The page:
3 chunks of Israeli land for Palestine, and 5 more overlooked parts of US plan

Commentary: Trump’s Sliced-and-diced Palestine Is a Recipe for Economic Failure

Kremlin: ‘Deal of the Century’ contradicts UN decisions

Russia doubts viability of Trump peace plan, EU stresses commitment to 2 states

After Russia, EU Slams Trump’s Peace Plan: Challenges Basis for Palestinian State

TV report: Oman sought to broker Israel-Iran talks in 2013; Netanyahu said no

Six injured in protests against Trump’s peace plan in front of US Embassy in Lebanon

Iran’s Quds Force to work with Hamas, Islamic Jihad against Trump deal

Hamas: Red Line Crossed, All Options Now on The Table

Report: Gaza Terror Groups Fear Israeli Retaliation After Rocket Attacks, Islamic Jihad Leaders Go Into Hiding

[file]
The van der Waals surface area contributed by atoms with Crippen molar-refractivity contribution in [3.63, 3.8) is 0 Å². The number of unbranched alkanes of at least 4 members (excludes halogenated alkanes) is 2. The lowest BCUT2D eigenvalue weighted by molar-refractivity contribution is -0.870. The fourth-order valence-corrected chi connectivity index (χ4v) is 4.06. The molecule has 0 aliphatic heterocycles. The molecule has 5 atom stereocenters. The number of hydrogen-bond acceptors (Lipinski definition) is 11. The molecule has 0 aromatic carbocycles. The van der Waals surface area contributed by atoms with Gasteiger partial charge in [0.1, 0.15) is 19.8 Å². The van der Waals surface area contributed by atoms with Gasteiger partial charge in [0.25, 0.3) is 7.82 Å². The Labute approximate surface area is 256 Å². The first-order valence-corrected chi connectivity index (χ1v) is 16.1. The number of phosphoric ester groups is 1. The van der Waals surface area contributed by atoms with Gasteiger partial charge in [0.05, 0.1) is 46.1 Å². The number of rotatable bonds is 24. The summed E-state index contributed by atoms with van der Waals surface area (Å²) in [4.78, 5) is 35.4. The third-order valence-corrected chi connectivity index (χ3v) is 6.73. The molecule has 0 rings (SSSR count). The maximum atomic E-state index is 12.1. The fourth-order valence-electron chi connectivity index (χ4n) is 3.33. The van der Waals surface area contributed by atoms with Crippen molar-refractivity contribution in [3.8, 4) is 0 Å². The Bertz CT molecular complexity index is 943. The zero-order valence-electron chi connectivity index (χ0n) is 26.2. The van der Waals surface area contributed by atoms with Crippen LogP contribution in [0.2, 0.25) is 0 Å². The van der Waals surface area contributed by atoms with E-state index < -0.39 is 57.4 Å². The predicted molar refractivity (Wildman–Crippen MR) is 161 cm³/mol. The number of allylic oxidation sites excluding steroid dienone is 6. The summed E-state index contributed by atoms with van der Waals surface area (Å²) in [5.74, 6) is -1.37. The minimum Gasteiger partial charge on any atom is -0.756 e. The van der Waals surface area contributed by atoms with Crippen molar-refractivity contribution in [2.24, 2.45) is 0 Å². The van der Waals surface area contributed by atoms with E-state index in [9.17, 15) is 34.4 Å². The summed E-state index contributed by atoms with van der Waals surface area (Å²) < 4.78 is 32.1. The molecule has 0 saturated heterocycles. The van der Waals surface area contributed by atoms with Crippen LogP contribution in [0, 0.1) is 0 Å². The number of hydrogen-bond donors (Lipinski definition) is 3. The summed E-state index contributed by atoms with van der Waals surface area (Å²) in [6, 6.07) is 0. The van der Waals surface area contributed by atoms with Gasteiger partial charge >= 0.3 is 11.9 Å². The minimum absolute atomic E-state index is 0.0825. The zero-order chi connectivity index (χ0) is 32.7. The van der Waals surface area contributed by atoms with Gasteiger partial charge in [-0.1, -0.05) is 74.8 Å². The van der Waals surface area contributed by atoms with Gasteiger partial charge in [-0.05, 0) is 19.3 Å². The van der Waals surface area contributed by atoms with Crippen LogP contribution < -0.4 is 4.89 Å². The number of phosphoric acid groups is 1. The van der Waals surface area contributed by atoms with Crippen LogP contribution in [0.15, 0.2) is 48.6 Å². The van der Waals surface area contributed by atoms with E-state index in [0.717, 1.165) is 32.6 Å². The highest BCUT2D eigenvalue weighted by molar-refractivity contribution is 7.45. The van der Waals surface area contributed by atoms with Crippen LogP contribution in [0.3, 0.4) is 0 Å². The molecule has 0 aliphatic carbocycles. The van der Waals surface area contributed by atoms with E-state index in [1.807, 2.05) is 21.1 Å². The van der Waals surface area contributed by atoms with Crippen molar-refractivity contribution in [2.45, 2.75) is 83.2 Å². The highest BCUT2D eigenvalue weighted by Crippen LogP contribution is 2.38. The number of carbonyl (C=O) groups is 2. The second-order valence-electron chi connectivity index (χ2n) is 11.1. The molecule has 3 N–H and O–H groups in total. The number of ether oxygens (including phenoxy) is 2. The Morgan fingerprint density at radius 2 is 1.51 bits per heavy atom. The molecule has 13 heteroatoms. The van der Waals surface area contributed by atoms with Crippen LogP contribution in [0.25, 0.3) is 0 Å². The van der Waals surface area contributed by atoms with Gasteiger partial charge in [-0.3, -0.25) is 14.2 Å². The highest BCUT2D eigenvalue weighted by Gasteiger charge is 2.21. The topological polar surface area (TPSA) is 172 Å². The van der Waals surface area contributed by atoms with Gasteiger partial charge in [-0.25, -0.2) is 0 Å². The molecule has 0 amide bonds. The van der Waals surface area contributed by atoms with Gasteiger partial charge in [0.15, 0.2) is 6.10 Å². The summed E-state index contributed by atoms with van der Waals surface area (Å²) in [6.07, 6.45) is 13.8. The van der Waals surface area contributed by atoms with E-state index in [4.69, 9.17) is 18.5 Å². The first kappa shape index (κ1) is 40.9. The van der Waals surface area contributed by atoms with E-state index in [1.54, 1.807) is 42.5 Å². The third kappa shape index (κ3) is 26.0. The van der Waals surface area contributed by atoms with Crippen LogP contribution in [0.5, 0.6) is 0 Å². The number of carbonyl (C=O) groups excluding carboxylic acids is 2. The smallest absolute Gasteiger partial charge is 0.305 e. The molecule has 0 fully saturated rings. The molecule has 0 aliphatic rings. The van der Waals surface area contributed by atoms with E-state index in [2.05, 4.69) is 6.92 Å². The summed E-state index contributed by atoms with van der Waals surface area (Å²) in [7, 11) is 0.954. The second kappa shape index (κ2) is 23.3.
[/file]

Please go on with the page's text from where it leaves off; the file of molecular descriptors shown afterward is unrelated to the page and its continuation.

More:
Terrorist groups in Gaza on high alert, fear assassinations

Commentary: Abbas is bringing back the intifada

Mom tells of moment she fell with baby when rushing for shelter in rocket attack

A month to election day, Netanyahu falls into an annexation trap

Militants Suspected of Blowing Up Israel-Egypt Gas Pipeline, Officials Say

Sinai gunmen said to attack Egypt-Israel pipe; Israel says gas flow unhindered

Syria: Anti-regime jihadists target ‘Iranian occupation militias’ in Aleppo

Top EU diplomat heads to Tehran for nuclear talks

Iranians must have ‘right to choose’ at polls: Rouhani

Over 500 people killed since protests erupted in Iraq: Human Rights Commission

U.S. Drone Destroyed Structure Housing Al Qaeda Militants, Yemen Sources Say

Al Qaeda in Arabian Peninsula claims December shooting at Florida naval base

British police shoot terror suspect to death after 3 wounded in London stabbing rampage

London attacker was recently freed from jail for terror offenses

Man shot dead by UK police wanted girlfriend to behead her parents

‘Britain will prosper’: PM Johnson to lay out tough terms for EU talks

Brexit prompts rowdy London parties, quiet Scottish vigils and protesters demanding public housing residents ‘speak English’

Venezuela’s Capital is Booming. Is This the End of the Revolution?